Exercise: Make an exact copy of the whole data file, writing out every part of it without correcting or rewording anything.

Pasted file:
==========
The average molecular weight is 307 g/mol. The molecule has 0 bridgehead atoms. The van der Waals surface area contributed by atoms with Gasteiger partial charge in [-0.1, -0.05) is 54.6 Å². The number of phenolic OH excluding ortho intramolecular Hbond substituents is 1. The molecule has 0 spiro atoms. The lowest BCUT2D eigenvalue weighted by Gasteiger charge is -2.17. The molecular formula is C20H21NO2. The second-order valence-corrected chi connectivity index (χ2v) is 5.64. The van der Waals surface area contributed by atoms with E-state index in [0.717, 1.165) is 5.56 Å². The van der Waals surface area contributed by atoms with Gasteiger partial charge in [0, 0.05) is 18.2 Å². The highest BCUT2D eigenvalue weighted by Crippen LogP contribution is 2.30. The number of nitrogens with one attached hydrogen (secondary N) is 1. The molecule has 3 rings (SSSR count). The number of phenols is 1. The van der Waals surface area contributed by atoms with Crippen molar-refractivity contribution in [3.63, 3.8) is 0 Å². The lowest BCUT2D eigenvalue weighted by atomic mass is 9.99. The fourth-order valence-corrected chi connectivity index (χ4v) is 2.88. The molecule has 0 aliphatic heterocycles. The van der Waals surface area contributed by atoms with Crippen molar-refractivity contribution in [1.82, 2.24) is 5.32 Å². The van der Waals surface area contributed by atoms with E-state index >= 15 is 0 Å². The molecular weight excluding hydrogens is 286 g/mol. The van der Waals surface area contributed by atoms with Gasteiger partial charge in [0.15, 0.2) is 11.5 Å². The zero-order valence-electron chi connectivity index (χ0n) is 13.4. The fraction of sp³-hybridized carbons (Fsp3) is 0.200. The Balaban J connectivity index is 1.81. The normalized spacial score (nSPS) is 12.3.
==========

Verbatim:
The average molecular weight is 307 g/mol. The molecule has 0 bridgehead atoms. The van der Waals surface area contributed by atoms with Gasteiger partial charge in [-0.1, -0.05) is 54.6 Å². The number of phenolic OH excluding ortho intramolecular Hbond substituents is 1. The molecule has 0 spiro atoms. The lowest BCUT2D eigenvalue weighted by Gasteiger charge is -2.17. The molecular formula is C20H21NO2. The second-order valence-corrected chi connectivity index (χ2v) is 5.64. The van der Waals surface area contributed by atoms with E-state index in [0.717, 1.165) is 5.56 Å². The van der Waals surface area contributed by atoms with Gasteiger partial charge in [0, 0.05) is 18.2 Å². The highest BCUT2D eigenvalue weighted by Crippen LogP contribution is 2.30. The number of nitrogens with one attached hydrogen (secondary N) is 1. The molecule has 3 rings (SSSR count). The number of phenols is 1. The van der Waals surface area contributed by atoms with Crippen molar-refractivity contribution in [3.63, 3.8) is 0 Å². The lowest BCUT2D eigenvalue weighted by atomic mass is 9.99. The fourth-order valence-corrected chi connectivity index (χ4v) is 2.88. The molecule has 0 aliphatic heterocycles. The van der Waals surface area contributed by atoms with Crippen molar-refractivity contribution in [1.82, 2.24) is 5.32 Å². The van der Waals surface area contributed by atoms with E-state index >= 15 is 0 Å². The molecular weight excluding hydrogens is 286 g/mol. The van der Waals surface area contributed by atoms with Gasteiger partial charge in [0.15, 0.2) is 11.5 Å². The zero-order valence-electron chi connectivity index (χ0n) is 13.4. The fraction of sp³-hybridized carbons (Fsp3) is 0.200. The Balaban J connectivity index is 1.81. The normalized spacial score (nSPS) is 12.3.